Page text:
The Destructive Dallas 2012 Hail Storm

On June 13, 2012, a single, isolated supercell thunderstorm pummeled the Dallas-Fort Worth (DFW) metroplex with golfball-sized hail, ranging from 1.75 inches (4.4 cm) to a staggering 4.25 inches (10.8 cm) in diameter – some exceeding the size of softballs. This event, classified as a PDS (Particularly Destructive Storm) by the National Weather Service (NWS), caused widespread devastation, with estimated costs reaching $900 million. This white paper delves into the meteorological setup, the extent of the damage, and the community’s response and recovery efforts.

2. Meteorological Conditions

An analysis by the NWS Fort Worth office revealed the following key factors:

  • High CAPE (Cape Accumulation of Potential Energy): The atmosphere held a significant amount of potential energy (CAPE) exceeding 3,000 J/kg, which fueled the storm’s intensity.
  • Strong Vertical Wind Shear: A strong change in wind speed and direction with increasing altitude created powerful updrafts within the storm, allowing hailstones to grow significantly.
  • Moist Mid-Levels: Abundant moisture present in the middle levels of the atmosphere provided ample water vapor for hailstone formation.

3. Extent of Damage

Data from various sources paints a grim picture:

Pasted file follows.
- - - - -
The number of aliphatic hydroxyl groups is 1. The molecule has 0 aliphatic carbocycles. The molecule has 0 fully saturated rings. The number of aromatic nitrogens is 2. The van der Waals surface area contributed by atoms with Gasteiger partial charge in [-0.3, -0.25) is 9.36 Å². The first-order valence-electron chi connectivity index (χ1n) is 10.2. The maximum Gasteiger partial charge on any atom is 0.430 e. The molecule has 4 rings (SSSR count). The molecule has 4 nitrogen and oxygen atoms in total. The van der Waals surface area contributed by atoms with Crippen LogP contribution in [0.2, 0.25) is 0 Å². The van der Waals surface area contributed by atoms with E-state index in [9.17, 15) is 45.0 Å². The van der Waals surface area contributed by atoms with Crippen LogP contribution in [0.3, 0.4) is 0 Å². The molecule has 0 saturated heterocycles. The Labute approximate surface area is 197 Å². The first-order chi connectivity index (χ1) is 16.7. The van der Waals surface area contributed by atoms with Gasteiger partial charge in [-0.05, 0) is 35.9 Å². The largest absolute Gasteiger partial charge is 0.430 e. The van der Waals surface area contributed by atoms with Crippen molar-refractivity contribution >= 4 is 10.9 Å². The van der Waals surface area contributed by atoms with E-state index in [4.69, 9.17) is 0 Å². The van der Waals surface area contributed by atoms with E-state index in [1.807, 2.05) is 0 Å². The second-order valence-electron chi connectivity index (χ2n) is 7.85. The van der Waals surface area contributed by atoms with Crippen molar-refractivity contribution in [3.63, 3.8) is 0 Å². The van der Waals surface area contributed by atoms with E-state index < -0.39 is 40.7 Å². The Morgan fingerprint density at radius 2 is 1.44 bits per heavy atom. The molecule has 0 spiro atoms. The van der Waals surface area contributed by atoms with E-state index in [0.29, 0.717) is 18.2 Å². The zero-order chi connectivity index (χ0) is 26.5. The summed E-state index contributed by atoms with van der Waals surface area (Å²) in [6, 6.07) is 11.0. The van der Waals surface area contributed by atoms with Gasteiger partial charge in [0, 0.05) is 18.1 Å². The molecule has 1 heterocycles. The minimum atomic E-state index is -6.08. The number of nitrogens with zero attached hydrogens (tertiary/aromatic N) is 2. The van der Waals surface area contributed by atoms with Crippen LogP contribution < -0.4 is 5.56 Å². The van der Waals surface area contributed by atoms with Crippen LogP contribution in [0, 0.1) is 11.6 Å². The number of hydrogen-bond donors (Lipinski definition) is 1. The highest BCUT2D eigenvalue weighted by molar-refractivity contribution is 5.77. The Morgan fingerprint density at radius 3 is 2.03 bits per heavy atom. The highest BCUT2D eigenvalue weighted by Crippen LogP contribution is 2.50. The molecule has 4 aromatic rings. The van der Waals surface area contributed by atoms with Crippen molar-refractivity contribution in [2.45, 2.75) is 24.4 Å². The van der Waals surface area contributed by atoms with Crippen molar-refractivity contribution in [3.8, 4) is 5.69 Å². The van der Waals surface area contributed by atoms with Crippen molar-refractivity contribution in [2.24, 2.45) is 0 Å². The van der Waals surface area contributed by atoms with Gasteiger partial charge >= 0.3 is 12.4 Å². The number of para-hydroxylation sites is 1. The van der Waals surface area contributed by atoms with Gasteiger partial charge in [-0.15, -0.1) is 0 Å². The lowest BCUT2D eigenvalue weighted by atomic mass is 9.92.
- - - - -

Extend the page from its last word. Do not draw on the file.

• Hailstone Size Distribution: According to insurance claim data, approximately 60% of the hail measured between 1.75-2.75 inches (4.4-7 cm), with 25% reaching 2.75-3.75 inches (7-9.5 cm), and the remaining 15% exceeding 3.75 inches (9.5 cm).
  • Property Damage: Over 150,000 residential and commercial property claims were filed, with an estimated 70,000 roofs punctured or destroyed.
  • Vehicle Damage: Insurance companies reported over 600,000 auto hail damage claims, with many vehicles deemed totaled.
  • Infrastructure Damage: Power outages affected over 200,000 residents, and numerous communication towers were damaged, disrupting phone and internet services.
  • Agricultural Damage: Over 50,000 acres of crops were destroyed, impacting local agriculture and raising food prices.

4. Economic Impact

The estimated economic cost of the storm was staggering:

  • $600 million: Property damage repairs and replacements.
  • $200 million: Vehicle repairs and replacements.
  • $50 million: Lost business revenue due to power outages and infrastructure disruptions.
  • $50 million: Infrastructure repair costs.
  • $100 million: Crop losses and agricultural impact.

These figures highlight the significant economic burden placed on individuals, businesses, and local governments.

5. Community Response and Recovery

The DFW community demonstrated remarkable resilience:

  • Emergency Response: Over 1,000 emergency responders worked tirelessly to ensure public safety, clear debris, and provide assistance to affected residents.
  • Volunteer Efforts: Thousands of volunteers emerged to help with cleanup efforts, organize donation drives, and provide emotional support.
  • Government Assistance: Local, state, and federal governments declared disaster zones, offering financial assistance to individuals and businesses for repairs.
  • Building Code Review: Building code revisions were initiated, focusing on strengthening roof structures and improving hail resistance for new construction.